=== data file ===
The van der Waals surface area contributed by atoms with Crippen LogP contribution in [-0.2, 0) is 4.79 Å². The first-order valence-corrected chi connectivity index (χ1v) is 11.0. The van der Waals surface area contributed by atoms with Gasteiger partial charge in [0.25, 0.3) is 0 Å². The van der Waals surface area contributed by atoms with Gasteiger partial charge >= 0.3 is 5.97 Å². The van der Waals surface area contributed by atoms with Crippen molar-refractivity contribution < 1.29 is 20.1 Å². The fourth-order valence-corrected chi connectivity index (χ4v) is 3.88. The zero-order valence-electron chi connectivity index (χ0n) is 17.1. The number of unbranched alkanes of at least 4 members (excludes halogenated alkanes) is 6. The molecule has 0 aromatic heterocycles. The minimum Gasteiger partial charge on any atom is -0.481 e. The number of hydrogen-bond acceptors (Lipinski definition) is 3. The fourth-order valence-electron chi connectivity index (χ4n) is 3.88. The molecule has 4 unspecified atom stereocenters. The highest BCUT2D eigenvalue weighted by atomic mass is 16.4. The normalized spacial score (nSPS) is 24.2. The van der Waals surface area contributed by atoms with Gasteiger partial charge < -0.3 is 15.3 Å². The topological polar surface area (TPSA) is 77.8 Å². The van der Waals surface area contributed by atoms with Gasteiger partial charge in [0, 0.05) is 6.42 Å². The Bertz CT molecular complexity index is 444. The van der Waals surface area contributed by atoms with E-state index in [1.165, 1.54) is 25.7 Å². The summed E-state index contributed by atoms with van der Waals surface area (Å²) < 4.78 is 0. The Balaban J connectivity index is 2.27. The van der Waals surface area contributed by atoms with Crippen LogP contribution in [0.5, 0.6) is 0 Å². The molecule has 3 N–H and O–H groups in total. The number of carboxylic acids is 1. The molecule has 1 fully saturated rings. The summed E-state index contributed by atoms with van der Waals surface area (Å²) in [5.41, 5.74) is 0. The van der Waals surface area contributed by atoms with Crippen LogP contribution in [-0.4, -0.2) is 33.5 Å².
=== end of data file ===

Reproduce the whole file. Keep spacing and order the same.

The van der Waals surface area contributed by atoms with Crippen LogP contribution in [-0.2, 0) is 4.79 Å². The first-order valence-corrected chi connectivity index (χ1v) is 11.0. The van der Waals surface area contributed by atoms with Gasteiger partial charge in [0.25, 0.3) is 0 Å². The van der Waals surface area contributed by atoms with Gasteiger partial charge >= 0.3 is 5.97 Å². The van der Waals surface area contributed by atoms with Crippen molar-refractivity contribution < 1.29 is 20.1 Å². The fourth-order valence-corrected chi connectivity index (χ4v) is 3.88. The zero-order valence-electron chi connectivity index (χ0n) is 17.1. The number of unbranched alkanes of at least 4 members (excludes halogenated alkanes) is 6. The molecule has 0 aromatic heterocycles. The minimum Gasteiger partial charge on any atom is -0.481 e. The number of hydrogen-bond acceptors (Lipinski definition) is 3. The fourth-order valence-electron chi connectivity index (χ4n) is 3.88. The molecule has 4 unspecified atom stereocenters. The highest BCUT2D eigenvalue weighted by atomic mass is 16.4. The normalized spacial score (nSPS) is 24.2. The van der Waals surface area contributed by atoms with Gasteiger partial charge < -0.3 is 15.3 Å². The topological polar surface area (TPSA) is 77.8 Å². The van der Waals surface area contributed by atoms with Gasteiger partial charge in [0, 0.05) is 6.42 Å². The Bertz CT molecular complexity index is 444. The van der Waals surface area contributed by atoms with E-state index in [1.165, 1.54) is 25.7 Å². The summed E-state index contributed by atoms with van der Waals surface area (Å²) < 4.78 is 0. The Balaban J connectivity index is 2.27. The van der Waals surface area contributed by atoms with Crippen LogP contribution in [0.5, 0.6) is 0 Å². The molecule has 3 N–H and O–H groups in total. The number of carboxylic acids is 1. The molecule has 1 fully saturated rings. The summed E-state index contributed by atoms with van der Waals surface area (Å²) in [5.41, 5.74) is 0. The van der Waals surface area contributed by atoms with Crippen LogP contribution in [-0.4, -0.2) is 33.5 Å².